Publisher: Kelly Burkart – Posted on 05/17/2013
Maybe you’re used to being a sales force of one, but as your business grows you’ll need to expand your sales staff not only to increase sales, but also to free up your time to manage your growing company. No matter how great your product is, it won’t sell itself.
Take time to build your team. Don’t just fill slots; look for people with the traits to become great producers. They should be outgoing, motivated, confident, and competitive. Even if someone doesn’t have formal sales experience, if they have an abundance of traits that make good salespeople, give them consideration.
Where do you find great salespeople? Ask for referrals. Tap into your professional network of customers, suppliers, and professional associations. Don’t forget to look at the employees you already have. They know your company best and some may be eager to get into sales.
Train your sales team for success. Whether your salespeople are new or seasoned vets, don’t just hire them and throw them in the deep end. Provide training in two areas. First make sure they understand the company, its values, long term goals and culture. Then get into the specifics of selling your products: Your customers, product line, compensation, etc.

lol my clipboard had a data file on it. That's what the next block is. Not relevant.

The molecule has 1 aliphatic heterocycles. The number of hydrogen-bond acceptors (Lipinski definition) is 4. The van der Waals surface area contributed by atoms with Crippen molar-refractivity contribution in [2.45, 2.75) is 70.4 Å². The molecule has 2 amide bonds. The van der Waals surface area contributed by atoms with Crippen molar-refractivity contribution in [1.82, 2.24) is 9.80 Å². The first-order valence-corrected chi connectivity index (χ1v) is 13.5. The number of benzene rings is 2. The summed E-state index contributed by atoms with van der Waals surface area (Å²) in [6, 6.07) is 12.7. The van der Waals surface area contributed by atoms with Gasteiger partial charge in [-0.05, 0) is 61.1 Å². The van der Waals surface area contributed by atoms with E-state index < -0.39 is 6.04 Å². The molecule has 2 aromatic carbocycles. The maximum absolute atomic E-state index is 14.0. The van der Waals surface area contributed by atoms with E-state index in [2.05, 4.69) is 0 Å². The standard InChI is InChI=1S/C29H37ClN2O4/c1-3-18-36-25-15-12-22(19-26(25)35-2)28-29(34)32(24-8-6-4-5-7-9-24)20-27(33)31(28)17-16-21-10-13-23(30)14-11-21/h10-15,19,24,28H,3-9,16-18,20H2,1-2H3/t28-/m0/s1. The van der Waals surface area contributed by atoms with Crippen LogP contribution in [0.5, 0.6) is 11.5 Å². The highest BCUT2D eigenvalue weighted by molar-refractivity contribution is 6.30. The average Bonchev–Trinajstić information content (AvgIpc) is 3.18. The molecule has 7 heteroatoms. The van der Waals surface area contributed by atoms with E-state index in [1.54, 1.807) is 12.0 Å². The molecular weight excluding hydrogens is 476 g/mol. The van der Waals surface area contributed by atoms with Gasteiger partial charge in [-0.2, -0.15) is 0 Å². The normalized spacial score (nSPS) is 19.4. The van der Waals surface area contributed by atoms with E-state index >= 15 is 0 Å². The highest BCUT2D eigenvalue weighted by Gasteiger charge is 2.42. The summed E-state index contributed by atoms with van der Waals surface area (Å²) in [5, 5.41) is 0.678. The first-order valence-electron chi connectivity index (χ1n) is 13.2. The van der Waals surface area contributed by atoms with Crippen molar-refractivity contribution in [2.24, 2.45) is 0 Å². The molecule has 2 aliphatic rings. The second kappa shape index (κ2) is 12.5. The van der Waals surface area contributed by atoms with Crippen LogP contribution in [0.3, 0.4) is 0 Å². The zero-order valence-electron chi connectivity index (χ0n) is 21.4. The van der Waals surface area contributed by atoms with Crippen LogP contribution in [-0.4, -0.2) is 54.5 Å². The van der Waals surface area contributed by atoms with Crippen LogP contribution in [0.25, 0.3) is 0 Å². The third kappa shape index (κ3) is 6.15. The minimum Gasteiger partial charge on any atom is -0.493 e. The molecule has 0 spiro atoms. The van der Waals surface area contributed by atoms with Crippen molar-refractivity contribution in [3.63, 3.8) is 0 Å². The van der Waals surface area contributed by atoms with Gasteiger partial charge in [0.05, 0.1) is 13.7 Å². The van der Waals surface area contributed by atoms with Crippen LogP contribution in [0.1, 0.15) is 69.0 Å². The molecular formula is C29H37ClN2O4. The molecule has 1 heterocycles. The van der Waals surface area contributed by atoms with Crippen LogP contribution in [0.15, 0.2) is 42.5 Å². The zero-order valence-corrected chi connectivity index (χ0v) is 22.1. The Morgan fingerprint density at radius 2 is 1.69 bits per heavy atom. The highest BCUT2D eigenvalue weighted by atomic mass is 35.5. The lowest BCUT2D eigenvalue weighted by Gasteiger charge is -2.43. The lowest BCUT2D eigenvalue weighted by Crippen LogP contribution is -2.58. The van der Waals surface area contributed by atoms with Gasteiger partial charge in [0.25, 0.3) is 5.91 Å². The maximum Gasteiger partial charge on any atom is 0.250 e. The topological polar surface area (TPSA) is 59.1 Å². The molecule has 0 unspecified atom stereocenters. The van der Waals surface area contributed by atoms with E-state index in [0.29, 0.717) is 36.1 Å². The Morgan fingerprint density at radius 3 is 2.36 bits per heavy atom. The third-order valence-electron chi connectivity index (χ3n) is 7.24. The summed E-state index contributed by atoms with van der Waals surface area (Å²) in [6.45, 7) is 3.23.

Provide motivation. Good salespeople tend to be self-starters, but everyone can benefit from motivation. Whether you reward superior sales performance with cash, vacation time, gift cards, or a primo parking spot, it makes an impression.
Appoint a leader. Rather than doing it yourself, hire or select a sales manager who will devote more time to managing than selling. This should be someone with sales experience, an understanding of your vision for the company, and people skills.
Rely on your sales manager to develop sales strategies, complete sales reports, set sales goals, and track sales performance.
Measure success. Regular evaluation and feedback will keep your sales staff motivated and ensure they are on track to achieve your business goals. Decide what you want your salespeople to focus on. For example, handling major accounts, being the image of the company to your customers, coordinating with other departments to provide customer service. Periodically review how each salesperson measures up to these objectives.
If some are struggling, try to determine why. Are they focusing too much attention on a few small customers or one large customer? Are they wasting time chasing unqualified leads? Are they overpromising and making unreasonable demands on other departments? Work with your sales manager to help them improve their productivity.
To build your sales force, look for people with the qualities you need, and give them the big picture of your goals. Hire a sales manager to keep the team running smoothly. With your sales function in capable hands, you’re free to focus on other aspects of growing your business.
Kelly Burkart is a freelance writer from Minneapolis, Minn. While she has spent most of her time writing about financial services the past 15 years, she has also explored and written about everything from cardiovascular health to travel, higher education and sustainable energy practices.